If your construction or engineering business is run as a partnership or you have shareholders with a financial interest in your company, it is important to put in place a formal, legally binding agreement.
Matthew Johnson, an Associate with Palmers Solicitors who specialises in company law, explained: “Whilst no-one goes into business expecting things to go wrong or disputes to occur, having a partnership or shareholder agreement in place provides certainty and peace of mind for all concerned.
“The main purpose of a partnership agreement is to protect the partners’ investment in the firm and to establish a fair relationship between them.
“It defines the share of the profits (and losses) along with the responsibilities and rights for each partner.”
A partnership agreement sets out detailed and practical rules for the firm and its partners, and will generally cover the following:
- Business and partner details
- The amount of capital invested by each partner
- The percentage of business ownership by each partner
- Job description and details of what each partner will bring to the business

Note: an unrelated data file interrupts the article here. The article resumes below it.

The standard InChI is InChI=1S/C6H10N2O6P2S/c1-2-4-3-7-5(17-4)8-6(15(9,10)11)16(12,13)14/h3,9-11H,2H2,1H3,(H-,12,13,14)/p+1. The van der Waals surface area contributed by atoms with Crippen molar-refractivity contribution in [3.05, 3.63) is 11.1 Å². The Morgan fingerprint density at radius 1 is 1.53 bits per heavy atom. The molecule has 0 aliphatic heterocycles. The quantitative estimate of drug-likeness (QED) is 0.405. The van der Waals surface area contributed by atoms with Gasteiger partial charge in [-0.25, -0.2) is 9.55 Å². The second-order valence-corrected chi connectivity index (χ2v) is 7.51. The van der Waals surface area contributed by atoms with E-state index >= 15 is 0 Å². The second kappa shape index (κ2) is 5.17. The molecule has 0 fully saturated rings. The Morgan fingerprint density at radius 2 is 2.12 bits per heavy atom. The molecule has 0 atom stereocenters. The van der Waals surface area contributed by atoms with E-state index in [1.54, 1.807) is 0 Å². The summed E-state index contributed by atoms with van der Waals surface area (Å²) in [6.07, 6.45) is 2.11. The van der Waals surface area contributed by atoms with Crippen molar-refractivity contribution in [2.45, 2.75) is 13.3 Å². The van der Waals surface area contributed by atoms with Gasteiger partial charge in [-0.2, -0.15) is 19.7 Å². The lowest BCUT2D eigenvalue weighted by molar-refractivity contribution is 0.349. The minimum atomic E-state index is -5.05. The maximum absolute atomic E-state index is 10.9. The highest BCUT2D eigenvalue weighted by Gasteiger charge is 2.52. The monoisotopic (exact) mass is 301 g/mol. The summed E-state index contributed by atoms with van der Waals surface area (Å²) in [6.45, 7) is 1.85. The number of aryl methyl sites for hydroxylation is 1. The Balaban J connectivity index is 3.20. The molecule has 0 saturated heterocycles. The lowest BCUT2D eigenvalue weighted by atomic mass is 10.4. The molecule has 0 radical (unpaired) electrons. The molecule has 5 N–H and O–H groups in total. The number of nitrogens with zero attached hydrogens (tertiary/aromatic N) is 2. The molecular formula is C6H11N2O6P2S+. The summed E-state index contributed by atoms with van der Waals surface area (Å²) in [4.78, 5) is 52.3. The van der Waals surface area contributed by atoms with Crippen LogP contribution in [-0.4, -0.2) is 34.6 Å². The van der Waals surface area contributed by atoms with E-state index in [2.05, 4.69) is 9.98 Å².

- Decision making, profit sharing and voting rights
- Wages, expenses and holiday entitlement
- Liability sharing
- Finance matters and cash management
- Illness or incapacity contingency
- New partner terms and conditions
- Retirement, dismissal, partner exit planning and business dissolution
Matthew continued: “A shareholders’ agreement sets out the relationship between the shareholders, how the business will be run and what happens if difficulties arise.
“Unlike Articles of Association which are governed by corporate law, a shareholders’ agreement is dealt with under contract law. It is a private document and so does not need to be registered with Companies House or made public.”
A shareholders’ agreement deals with some or all of the following matters:
- Purpose of the company
- Matters requiring unanimous consent
- Matters relating to shares
- The appointment of directors and their responsibilities
- Company finance
- Dispute resolution
- Powers held by shareholders
- Exit strategies for shareholders
A member of our contract law team will be able to provide you with advice and help you to draw up the agreement, ensuring that it is legally binding and provides the necessary protection for you and your business.
What happens if there is a dispute with a partner or shareholder?
Disagreements can occur in any partnership or business with shareholders.
The good news is that having an agreement in place will provide a pre-agreed ‘route map’ which will provide all parties with procedures for settling disagreements.
If your business is dealing with a dispute involving either a partner or shareholder, it can be helpful to have expert legal support and our specialist dispute resolution team will be able to advise you on the most appropriate and cost effective way to successfully overcome any issues.
To find out more about partnership or shareholder agreements, please contact us.